Fifty-five organisms comprising 40 bacteria, eleven yeasts and four moulds were isolated from various habitats and tested for the production of the enzyme linamarase using the release of HCN and glucose from linamarin. Only seven organisms were shown to produce linamarase: the bacteria Leuconostoc mesenteroides, Alcaligenes faecalis, the yeasts Saccharomyces cerevisiae and Rhodotorula minuta, and the moulds Aspergillus flavus, A. niger and Fusarium oxysporum. A preliminary screening method used the ability to break down the glucoside p-nitrophenyl–D glucoside (PNPG). Organisms breaking down PNPG also broke down linamarin and vice-versa. The highest linamarase producers among the yeasts and bacteria as determined by HCN liberation from cassava pulp were the yeasts Sacch. cerevisiae and R. minuta in about 80 and 96 hours, respectively. Since Saccharomyces sp. withstood the highest concentration of the cyanide ion it is suggested as the organism of preference among the isolates for cassava pulp detoxication. Storage of linamarase-producing organisms in refrigerated cassava pulp was found to be a suitable method of preserving and transporting them.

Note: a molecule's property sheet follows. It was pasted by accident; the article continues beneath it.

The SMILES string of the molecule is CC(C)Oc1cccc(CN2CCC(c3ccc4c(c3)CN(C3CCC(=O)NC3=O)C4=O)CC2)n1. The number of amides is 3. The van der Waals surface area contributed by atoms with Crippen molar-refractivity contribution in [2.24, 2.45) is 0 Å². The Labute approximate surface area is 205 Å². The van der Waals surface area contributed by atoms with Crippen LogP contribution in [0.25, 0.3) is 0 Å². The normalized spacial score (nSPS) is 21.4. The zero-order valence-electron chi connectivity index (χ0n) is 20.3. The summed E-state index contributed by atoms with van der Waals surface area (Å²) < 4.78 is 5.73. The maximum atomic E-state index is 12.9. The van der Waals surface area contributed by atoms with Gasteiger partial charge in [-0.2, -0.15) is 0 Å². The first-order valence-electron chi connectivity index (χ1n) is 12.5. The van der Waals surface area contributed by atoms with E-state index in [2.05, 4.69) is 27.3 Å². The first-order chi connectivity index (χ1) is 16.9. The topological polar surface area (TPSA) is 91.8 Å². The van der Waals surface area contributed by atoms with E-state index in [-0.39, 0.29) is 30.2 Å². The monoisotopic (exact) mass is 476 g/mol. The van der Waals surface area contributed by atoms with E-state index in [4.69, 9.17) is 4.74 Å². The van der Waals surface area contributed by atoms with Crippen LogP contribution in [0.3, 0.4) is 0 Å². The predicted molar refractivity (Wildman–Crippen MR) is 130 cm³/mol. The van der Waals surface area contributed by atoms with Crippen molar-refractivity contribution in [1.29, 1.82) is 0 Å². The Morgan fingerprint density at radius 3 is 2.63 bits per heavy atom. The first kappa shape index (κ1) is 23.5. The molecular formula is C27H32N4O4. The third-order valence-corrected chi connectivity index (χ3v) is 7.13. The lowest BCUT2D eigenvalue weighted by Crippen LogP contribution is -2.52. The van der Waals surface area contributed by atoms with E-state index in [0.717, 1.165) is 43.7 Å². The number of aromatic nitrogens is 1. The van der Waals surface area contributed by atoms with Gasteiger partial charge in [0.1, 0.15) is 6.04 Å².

World Journal of Microbiology and Biotechnology 05/1986; 2(2):327-338. DOI:10.1007/BF00933499